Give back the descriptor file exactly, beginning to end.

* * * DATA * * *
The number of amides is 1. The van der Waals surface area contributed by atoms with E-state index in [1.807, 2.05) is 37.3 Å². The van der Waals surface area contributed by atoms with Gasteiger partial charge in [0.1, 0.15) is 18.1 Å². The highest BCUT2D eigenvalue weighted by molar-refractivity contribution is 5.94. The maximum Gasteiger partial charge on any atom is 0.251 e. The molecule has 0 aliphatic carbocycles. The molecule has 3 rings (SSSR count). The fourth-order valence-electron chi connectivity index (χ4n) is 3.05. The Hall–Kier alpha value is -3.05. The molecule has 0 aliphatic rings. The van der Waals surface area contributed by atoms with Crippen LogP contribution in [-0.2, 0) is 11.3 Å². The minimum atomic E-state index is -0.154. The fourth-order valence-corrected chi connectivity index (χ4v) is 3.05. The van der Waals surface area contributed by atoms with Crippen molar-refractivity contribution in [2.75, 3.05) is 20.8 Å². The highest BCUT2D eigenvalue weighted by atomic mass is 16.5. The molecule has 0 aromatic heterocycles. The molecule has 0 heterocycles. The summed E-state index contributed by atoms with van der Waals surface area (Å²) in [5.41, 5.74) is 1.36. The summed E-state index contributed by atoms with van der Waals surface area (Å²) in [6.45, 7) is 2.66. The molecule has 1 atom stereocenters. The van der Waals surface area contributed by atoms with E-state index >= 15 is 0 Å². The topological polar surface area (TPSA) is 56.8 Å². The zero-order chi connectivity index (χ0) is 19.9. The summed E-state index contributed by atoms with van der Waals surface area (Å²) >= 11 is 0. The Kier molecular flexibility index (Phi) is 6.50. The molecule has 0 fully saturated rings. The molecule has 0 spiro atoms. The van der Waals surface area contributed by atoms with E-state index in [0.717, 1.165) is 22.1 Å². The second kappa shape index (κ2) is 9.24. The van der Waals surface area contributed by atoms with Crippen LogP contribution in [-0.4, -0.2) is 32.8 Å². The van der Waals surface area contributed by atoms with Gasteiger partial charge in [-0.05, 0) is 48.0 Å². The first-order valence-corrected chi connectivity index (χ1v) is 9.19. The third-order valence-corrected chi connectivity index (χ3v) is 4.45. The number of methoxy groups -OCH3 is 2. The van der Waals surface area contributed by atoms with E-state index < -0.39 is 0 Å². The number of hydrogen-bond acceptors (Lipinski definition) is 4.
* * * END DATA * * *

The number of amides is 1. The van der Waals surface area contributed by atoms with E-state index in [1.807, 2.05) is 37.3 Å². The van der Waals surface area contributed by atoms with Gasteiger partial charge in [0.1, 0.15) is 18.1 Å². The highest BCUT2D eigenvalue weighted by molar-refractivity contribution is 5.94. The maximum Gasteiger partial charge on any atom is 0.251 e. The molecule has 0 aliphatic carbocycles. The molecule has 3 rings (SSSR count). The fourth-order valence-electron chi connectivity index (χ4n) is 3.05. The Hall–Kier alpha value is -3.05. The molecule has 0 aliphatic rings. The van der Waals surface area contributed by atoms with Crippen LogP contribution in [-0.2, 0) is 11.3 Å². The minimum atomic E-state index is -0.154. The fourth-order valence-corrected chi connectivity index (χ4v) is 3.05. The van der Waals surface area contributed by atoms with Crippen molar-refractivity contribution in [2.75, 3.05) is 20.8 Å². The highest BCUT2D eigenvalue weighted by atomic mass is 16.5. The molecule has 0 aromatic heterocycles. The molecule has 0 heterocycles. The summed E-state index contributed by atoms with van der Waals surface area (Å²) in [5.41, 5.74) is 1.36. The summed E-state index contributed by atoms with van der Waals surface area (Å²) in [6.45, 7) is 2.66. The molecule has 1 atom stereocenters. The van der Waals surface area contributed by atoms with E-state index >= 15 is 0 Å². The topological polar surface area (TPSA) is 56.8 Å². The zero-order chi connectivity index (χ0) is 19.9. The summed E-state index contributed by atoms with van der Waals surface area (Å²) >= 11 is 0. The Kier molecular flexibility index (Phi) is 6.50. The molecule has 0 fully saturated rings. The molecule has 0 spiro atoms. The van der Waals surface area contributed by atoms with E-state index in [0.717, 1.165) is 22.1 Å². The second kappa shape index (κ2) is 9.24. The van der Waals surface area contributed by atoms with Crippen LogP contribution in [-0.4, -0.2) is 32.8 Å². The van der Waals surface area contributed by atoms with Gasteiger partial charge in [-0.05, 0) is 48.0 Å². The first-order valence-corrected chi connectivity index (χ1v) is 9.19. The third-order valence-corrected chi connectivity index (χ3v) is 4.45. The number of methoxy groups -OCH3 is 2. The van der Waals surface area contributed by atoms with E-state index < -0.39 is 0 Å². The number of hydrogen-bond acceptors (Lipinski definition) is 4.